World Trade Update: Community Blasts Bus Plan

East
Thursday, February 24, 2011
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Manhattan Borough President Scott Stringer pulled together a stellar panel of World Trade movers and shakers to update the community Wednesday night, but the crowd wasn’t impressed. Chris Ward, executive director of the the Port Authority, was joined at the podium by LMDC Chair Avi Schick, DOT Lower Manhattan Commissioner Louis Sanchez, Downtown Alliance President Elizabeth Berger, president and CEO of the memorial Joe Daniels, State Senator Dan Squadron and Congressman Jerry Nadler. Silverstein Properties’ Malcolm Williams breezed through a PowerPoint update detailing progress of the four towers at the site. Ward’s presentation showed the robust ribs of the Calatrava structure from underneath the plaza. But Sanchez’s presentation outlining plans for the accommodating tour buses took on the most scrutiny.

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File Under: Trick

Other
Friday, May 8, 2009
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Yesterday, the Observer alerted us to the LMDC’s monthly progress report, which abashedly admits that Deutsche Bank deconstruction won’t be complete until January of next year. And to think, we’d been promised just this January it would be gone by Halloween. To wit: Read More

Gerson’s Ground Zero Gambit

Other
Friday, September 26, 2008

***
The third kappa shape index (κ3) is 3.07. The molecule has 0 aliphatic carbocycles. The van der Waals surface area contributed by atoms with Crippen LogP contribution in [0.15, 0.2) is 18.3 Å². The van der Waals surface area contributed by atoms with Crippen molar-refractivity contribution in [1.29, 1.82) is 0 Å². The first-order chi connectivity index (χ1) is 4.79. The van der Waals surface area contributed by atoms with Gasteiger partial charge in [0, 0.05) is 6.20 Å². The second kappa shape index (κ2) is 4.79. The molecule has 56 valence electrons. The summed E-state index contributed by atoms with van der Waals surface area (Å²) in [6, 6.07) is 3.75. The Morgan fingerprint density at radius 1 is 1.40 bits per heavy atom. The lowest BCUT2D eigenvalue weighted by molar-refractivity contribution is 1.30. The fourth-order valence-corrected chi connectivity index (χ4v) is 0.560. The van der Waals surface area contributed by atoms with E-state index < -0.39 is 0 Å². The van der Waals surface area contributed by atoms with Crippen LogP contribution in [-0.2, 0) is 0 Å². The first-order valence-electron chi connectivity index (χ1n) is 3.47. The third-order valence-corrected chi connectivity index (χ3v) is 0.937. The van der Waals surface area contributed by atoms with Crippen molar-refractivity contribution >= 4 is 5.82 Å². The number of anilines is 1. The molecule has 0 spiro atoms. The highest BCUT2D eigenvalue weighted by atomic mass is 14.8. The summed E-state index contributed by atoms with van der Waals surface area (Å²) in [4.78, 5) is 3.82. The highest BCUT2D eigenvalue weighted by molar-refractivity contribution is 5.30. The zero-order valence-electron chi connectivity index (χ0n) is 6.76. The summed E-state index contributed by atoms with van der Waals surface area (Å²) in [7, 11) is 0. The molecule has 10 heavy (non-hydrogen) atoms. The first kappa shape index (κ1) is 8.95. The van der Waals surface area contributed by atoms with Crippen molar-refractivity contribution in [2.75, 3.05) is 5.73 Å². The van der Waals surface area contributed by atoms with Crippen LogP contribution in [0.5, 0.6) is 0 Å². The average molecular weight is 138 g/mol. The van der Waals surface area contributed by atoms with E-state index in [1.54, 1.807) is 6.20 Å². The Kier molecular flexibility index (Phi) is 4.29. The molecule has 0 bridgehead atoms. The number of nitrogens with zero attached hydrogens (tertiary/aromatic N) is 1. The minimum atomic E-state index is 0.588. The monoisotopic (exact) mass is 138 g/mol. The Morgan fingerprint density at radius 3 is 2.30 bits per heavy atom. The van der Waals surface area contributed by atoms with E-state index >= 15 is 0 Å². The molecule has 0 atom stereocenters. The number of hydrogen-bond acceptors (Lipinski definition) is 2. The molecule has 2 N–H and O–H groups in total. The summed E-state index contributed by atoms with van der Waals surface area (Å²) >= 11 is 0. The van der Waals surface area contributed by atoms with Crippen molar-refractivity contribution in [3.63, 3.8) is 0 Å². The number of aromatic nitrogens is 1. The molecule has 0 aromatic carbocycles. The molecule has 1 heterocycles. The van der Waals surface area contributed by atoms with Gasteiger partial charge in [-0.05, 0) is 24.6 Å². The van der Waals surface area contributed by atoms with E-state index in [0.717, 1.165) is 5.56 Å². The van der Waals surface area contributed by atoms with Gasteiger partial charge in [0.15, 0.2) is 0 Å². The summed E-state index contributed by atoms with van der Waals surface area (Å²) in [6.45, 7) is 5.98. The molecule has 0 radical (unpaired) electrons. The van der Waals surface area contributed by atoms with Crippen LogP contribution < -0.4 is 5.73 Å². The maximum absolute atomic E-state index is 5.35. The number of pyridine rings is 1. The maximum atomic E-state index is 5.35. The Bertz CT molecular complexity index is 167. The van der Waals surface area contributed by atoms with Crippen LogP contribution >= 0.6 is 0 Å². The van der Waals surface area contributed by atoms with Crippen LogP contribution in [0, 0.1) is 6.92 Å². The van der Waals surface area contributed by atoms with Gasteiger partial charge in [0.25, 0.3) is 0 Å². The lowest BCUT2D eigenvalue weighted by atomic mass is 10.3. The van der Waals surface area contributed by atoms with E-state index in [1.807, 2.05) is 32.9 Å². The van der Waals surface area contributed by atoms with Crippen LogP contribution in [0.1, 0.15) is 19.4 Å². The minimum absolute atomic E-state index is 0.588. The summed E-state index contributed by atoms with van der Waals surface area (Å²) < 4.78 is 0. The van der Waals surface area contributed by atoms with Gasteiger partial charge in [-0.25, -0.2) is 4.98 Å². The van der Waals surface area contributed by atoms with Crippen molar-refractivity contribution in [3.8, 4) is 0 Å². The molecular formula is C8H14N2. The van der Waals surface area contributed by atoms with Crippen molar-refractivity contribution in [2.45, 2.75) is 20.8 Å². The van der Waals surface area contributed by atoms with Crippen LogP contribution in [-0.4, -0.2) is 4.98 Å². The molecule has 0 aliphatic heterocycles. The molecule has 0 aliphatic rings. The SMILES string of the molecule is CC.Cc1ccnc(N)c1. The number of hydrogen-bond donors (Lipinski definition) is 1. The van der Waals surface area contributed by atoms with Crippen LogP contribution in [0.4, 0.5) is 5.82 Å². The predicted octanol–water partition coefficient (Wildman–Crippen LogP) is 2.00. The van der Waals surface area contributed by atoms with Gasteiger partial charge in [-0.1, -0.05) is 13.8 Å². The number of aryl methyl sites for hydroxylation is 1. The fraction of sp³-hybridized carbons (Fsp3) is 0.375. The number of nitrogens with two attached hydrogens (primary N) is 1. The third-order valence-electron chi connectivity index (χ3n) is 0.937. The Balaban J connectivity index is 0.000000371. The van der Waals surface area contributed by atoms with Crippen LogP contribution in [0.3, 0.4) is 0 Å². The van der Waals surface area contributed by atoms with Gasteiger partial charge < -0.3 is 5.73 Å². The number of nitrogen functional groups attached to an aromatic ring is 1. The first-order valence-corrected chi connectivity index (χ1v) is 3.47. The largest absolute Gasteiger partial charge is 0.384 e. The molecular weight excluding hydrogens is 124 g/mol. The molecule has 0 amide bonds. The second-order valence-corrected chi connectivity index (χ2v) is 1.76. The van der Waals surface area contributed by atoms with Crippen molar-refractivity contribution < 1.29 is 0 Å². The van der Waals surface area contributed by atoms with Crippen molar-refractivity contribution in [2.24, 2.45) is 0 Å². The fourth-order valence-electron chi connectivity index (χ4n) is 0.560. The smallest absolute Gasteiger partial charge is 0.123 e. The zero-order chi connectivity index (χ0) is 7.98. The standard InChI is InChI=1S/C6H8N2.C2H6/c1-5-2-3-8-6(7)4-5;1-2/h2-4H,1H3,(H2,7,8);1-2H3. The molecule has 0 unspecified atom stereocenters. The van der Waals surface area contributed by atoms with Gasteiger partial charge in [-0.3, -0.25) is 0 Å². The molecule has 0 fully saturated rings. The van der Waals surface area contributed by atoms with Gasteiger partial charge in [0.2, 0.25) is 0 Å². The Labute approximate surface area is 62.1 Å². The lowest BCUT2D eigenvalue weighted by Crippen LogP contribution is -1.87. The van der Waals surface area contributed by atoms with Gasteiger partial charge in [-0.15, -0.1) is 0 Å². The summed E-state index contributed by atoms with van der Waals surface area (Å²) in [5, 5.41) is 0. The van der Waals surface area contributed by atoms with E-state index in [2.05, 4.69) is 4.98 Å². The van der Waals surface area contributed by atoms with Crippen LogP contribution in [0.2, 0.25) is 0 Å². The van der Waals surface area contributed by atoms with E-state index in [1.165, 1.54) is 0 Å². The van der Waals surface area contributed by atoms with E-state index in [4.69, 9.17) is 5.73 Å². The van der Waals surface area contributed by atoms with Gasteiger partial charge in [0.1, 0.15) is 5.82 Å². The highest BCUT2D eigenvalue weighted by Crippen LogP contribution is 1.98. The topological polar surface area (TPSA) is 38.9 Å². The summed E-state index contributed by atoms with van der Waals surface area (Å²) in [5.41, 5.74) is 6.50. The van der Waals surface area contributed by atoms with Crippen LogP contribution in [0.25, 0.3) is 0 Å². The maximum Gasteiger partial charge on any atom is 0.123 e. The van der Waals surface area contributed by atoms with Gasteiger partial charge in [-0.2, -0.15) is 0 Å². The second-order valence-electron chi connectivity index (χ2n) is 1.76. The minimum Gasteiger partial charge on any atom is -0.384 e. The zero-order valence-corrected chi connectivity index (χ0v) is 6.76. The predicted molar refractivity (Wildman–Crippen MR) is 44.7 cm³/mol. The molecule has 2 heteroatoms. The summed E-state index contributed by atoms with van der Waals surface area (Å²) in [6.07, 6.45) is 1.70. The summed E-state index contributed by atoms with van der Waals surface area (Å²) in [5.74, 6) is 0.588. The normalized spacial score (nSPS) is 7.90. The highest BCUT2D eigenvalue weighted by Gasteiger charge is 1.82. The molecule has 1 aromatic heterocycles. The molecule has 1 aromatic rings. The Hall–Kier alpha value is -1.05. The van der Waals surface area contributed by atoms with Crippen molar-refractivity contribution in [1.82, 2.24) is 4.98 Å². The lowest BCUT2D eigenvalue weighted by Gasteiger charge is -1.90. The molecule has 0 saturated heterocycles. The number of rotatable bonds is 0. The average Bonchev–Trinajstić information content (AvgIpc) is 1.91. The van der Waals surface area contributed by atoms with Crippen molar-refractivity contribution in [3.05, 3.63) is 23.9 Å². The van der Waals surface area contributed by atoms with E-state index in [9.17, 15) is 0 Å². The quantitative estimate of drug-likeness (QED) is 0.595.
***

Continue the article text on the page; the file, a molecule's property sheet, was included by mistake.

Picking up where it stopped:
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Alan Gerson, the City Council rep for Lower Manhattan, issued a major statement today along with the Lower Manhattan Redevelopment Committee, which he chairs. The statement lays out 17 demands the committee feels will ensure the timely opening of the memorial plaza by Septmber 11, 2011. It opens with an imposing if realistic appraisal of the challenges dogging the project so far:

The World Trade Center site is one of the most technically complicated modern construction projects ever undertaken: the building of five high rise towers, concomitantly, on a sixteen acre site over two train lines; issues of unprecedented toxicities and missing human remains; all in the middle of a bustling residential and business district. The architects, engineers and workers on the ground deserve credit for the performance of a difficult task, and interruptions, unexpected technical problems and delays should have been anticipated from its inception.

Gerson said that with the economy faltering, Read More

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